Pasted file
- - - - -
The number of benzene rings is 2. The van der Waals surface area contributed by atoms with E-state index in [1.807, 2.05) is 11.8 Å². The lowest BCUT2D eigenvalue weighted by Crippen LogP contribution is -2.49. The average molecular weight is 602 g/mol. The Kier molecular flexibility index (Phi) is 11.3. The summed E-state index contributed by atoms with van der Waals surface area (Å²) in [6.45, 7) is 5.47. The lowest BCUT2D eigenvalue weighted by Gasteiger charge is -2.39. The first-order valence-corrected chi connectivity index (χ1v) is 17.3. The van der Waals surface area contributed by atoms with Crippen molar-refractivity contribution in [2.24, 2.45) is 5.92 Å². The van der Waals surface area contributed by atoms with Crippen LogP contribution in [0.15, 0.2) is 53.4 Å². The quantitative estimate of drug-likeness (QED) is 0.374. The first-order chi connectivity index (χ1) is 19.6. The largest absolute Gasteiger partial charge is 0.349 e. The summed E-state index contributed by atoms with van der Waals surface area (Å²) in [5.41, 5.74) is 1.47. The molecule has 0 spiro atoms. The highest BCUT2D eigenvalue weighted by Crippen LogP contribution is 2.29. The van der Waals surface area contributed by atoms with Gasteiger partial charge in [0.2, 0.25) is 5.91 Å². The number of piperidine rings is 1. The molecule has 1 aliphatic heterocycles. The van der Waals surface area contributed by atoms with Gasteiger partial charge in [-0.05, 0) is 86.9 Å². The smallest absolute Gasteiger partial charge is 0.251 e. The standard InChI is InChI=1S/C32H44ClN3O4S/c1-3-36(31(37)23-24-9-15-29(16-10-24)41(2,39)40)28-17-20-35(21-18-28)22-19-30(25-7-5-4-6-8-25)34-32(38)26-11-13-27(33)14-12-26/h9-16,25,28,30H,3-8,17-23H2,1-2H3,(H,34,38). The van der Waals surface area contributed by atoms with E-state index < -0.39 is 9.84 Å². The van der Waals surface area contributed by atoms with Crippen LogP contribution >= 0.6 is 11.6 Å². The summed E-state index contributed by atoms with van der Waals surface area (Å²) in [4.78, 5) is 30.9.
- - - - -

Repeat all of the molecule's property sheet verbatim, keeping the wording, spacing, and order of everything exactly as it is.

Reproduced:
The number of benzene rings is 2. The van der Waals surface area contributed by atoms with E-state index in [1.807, 2.05) is 11.8 Å². The lowest BCUT2D eigenvalue weighted by Crippen LogP contribution is -2.49. The average molecular weight is 602 g/mol. The Kier molecular flexibility index (Phi) is 11.3. The summed E-state index contributed by atoms with van der Waals surface area (Å²) in [6.45, 7) is 5.47. The lowest BCUT2D eigenvalue weighted by Gasteiger charge is -2.39. The first-order valence-corrected chi connectivity index (χ1v) is 17.3. The van der Waals surface area contributed by atoms with Crippen molar-refractivity contribution in [2.24, 2.45) is 5.92 Å². The van der Waals surface area contributed by atoms with Crippen LogP contribution in [0.15, 0.2) is 53.4 Å². The quantitative estimate of drug-likeness (QED) is 0.374. The first-order chi connectivity index (χ1) is 19.6. The largest absolute Gasteiger partial charge is 0.349 e. The summed E-state index contributed by atoms with van der Waals surface area (Å²) in [5.41, 5.74) is 1.47. The molecule has 0 spiro atoms. The highest BCUT2D eigenvalue weighted by Crippen LogP contribution is 2.29. The van der Waals surface area contributed by atoms with Gasteiger partial charge in [0.2, 0.25) is 5.91 Å². The number of piperidine rings is 1. The molecule has 1 aliphatic heterocycles. The van der Waals surface area contributed by atoms with Gasteiger partial charge in [-0.05, 0) is 86.9 Å². The smallest absolute Gasteiger partial charge is 0.251 e. The standard InChI is InChI=1S/C32H44ClN3O4S/c1-3-36(31(37)23-24-9-15-29(16-10-24)41(2,39)40)28-17-20-35(21-18-28)22-19-30(25-7-5-4-6-8-25)34-32(38)26-11-13-27(33)14-12-26/h9-16,25,28,30H,3-8,17-23H2,1-2H3,(H,34,38). The van der Waals surface area contributed by atoms with E-state index < -0.39 is 9.84 Å². The van der Waals surface area contributed by atoms with Crippen LogP contribution >= 0.6 is 11.6 Å². The summed E-state index contributed by atoms with van der Waals surface area (Å²) in [4.78, 5) is 30.9.